Now, if only Donald Trump would learn how to control his tweeting habit and would present himself as a dignified leader of a coalition that is going to annihilate and humiliate ISIS. You cannot humiliate ISIS if you look like you do not know who you are and what your job is.

6 comments:

Ares Olympus said...

Stuart: Now, if only Donald Trump would learn how to control his tweeting habit and would present himself as a dignified leader of a coalition that is going to annihilate and humiliate ISIS. You cannot humiliate ISIS if you look like you do not know who you are and what your job is.

Agreement there. And with Comey testifying on Thursday, who can say who is going to be humiliated. No more crazy tweets showing his terror against his declared enemies.

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Donald J. Trump - James Comey better hope that there are no "tapes" of our conversations before he starts leaking to the press!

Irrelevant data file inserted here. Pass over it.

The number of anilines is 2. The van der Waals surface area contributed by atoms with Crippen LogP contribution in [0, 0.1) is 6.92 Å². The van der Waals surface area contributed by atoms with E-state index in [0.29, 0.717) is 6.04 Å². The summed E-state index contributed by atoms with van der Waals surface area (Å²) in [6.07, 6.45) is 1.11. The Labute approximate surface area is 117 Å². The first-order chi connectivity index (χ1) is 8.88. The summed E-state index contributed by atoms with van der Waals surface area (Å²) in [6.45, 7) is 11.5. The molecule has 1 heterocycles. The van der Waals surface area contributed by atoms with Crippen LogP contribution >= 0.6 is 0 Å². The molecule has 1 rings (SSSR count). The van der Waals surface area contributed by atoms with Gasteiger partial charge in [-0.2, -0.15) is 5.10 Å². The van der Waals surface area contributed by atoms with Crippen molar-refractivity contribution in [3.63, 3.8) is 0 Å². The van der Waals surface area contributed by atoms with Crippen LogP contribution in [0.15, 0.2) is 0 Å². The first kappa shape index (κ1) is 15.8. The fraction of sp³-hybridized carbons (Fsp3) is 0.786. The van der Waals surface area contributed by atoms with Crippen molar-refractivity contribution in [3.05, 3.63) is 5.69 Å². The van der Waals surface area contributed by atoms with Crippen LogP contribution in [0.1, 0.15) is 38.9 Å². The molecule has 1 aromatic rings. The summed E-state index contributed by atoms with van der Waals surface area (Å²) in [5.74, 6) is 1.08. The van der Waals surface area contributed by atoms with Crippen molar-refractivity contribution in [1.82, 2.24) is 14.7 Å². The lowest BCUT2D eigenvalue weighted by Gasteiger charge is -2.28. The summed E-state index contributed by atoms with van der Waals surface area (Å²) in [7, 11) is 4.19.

7:26 AM - 12 May 2017
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Loose lips sink ships, and Trump can't even control his own, much less his white house.

Ares Olympus said...

Jacob L. Shapiro: The U.S. will now fight a war of annihilation and humiliation against the enemy, which is not just IS but radical Islamism in general. Mattis expects the war to be a long fight, but he also expects to win.

If Mattis is successful in his humiliation campaign, perhaps Trump will yet get his "Muslim ban". FDR was afraid of Japanese people in the US during WWII, and preempted their potential for sabotage by rounding them up.

Surely our domestic "soft targets" are boundless, so if we have a "long fight" ahead, we may capture 99.9% of the "hearts" of Muslims in America, but 0.1% can cause a lot of mischief.

If we accept 0.1% of Muslims can "punch above their weight" and kill 10 Americas for every one of their death. If we say there are 3 million Muslims in America, and 1/1000 become suicidal attackers, each killing 10 people, that suggests we should be willing to accept "collateral damage" in the U.S. of about 30,000 civilians.